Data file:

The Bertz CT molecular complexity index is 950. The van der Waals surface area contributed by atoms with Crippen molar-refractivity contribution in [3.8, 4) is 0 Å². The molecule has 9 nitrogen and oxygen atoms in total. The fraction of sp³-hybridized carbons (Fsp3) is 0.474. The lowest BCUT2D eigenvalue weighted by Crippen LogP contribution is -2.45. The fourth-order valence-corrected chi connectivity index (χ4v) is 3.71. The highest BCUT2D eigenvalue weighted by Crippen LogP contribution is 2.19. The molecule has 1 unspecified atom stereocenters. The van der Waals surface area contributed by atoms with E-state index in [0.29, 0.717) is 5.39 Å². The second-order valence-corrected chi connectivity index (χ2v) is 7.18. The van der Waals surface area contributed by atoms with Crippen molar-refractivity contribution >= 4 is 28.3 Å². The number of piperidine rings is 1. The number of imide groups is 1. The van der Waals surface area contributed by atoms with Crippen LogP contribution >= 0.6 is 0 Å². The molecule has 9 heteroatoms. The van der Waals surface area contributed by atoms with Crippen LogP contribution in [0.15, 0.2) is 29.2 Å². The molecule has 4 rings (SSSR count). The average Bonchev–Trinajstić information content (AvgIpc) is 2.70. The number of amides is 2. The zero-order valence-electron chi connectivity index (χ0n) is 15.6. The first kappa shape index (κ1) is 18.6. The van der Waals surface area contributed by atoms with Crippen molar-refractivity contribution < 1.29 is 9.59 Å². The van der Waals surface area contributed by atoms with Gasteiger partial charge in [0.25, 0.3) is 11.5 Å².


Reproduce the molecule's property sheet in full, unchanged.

The Bertz CT molecular complexity index is 950. The van der Waals surface area contributed by atoms with Crippen molar-refractivity contribution in [3.8, 4) is 0 Å². The molecule has 9 nitrogen and oxygen atoms in total. The fraction of sp³-hybridized carbons (Fsp3) is 0.474. The lowest BCUT2D eigenvalue weighted by Crippen LogP contribution is -2.45. The fourth-order valence-corrected chi connectivity index (χ4v) is 3.71. The highest BCUT2D eigenvalue weighted by Crippen LogP contribution is 2.19. The molecule has 1 unspecified atom stereocenters. The van der Waals surface area contributed by atoms with E-state index in [0.29, 0.717) is 5.39 Å². The second-order valence-corrected chi connectivity index (χ2v) is 7.18. The van der Waals surface area contributed by atoms with Crippen molar-refractivity contribution >= 4 is 28.3 Å². The number of piperidine rings is 1. The number of imide groups is 1. The van der Waals surface area contributed by atoms with Crippen LogP contribution >= 0.6 is 0 Å². The molecule has 9 heteroatoms. The van der Waals surface area contributed by atoms with Crippen LogP contribution in [0.15, 0.2) is 29.2 Å². The molecule has 4 rings (SSSR count). The average Bonchev–Trinajstić information content (AvgIpc) is 2.70. The number of amides is 2. The zero-order valence-electron chi connectivity index (χ0n) is 15.6. The first kappa shape index (κ1) is 18.6. The van der Waals surface area contributed by atoms with Crippen molar-refractivity contribution < 1.29 is 9.59 Å². The van der Waals surface area contributed by atoms with Gasteiger partial charge in [0.25, 0.3) is 11.5 Å².